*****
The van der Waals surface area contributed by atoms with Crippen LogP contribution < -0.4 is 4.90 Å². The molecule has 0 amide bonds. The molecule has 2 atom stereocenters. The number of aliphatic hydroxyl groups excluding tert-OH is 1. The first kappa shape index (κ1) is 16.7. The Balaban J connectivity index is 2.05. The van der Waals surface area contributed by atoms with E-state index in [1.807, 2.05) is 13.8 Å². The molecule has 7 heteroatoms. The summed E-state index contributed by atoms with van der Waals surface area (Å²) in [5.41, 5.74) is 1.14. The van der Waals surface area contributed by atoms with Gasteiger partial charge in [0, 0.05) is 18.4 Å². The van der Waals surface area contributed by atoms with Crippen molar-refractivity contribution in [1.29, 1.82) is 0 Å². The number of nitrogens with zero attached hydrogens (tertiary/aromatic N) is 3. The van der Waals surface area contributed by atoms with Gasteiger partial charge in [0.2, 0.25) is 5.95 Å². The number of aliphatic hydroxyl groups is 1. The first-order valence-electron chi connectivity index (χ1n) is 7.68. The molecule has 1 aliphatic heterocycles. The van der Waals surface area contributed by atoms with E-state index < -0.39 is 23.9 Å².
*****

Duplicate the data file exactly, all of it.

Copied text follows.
The van der Waals surface area contributed by atoms with Crippen LogP contribution < -0.4 is 4.90 Å². The molecule has 0 amide bonds. The molecule has 2 atom stereocenters. The number of aliphatic hydroxyl groups excluding tert-OH is 1. The first kappa shape index (κ1) is 16.7. The Balaban J connectivity index is 2.05. The van der Waals surface area contributed by atoms with E-state index in [1.807, 2.05) is 13.8 Å². The molecule has 7 heteroatoms. The summed E-state index contributed by atoms with van der Waals surface area (Å²) in [5.41, 5.74) is 1.14. The van der Waals surface area contributed by atoms with Gasteiger partial charge in [0, 0.05) is 18.4 Å². The van der Waals surface area contributed by atoms with Crippen molar-refractivity contribution in [1.29, 1.82) is 0 Å². The number of nitrogens with zero attached hydrogens (tertiary/aromatic N) is 3. The van der Waals surface area contributed by atoms with Gasteiger partial charge in [0.2, 0.25) is 5.95 Å². The number of aliphatic hydroxyl groups is 1. The first-order valence-electron chi connectivity index (χ1n) is 7.68. The molecule has 1 aliphatic heterocycles. The van der Waals surface area contributed by atoms with E-state index < -0.39 is 23.9 Å².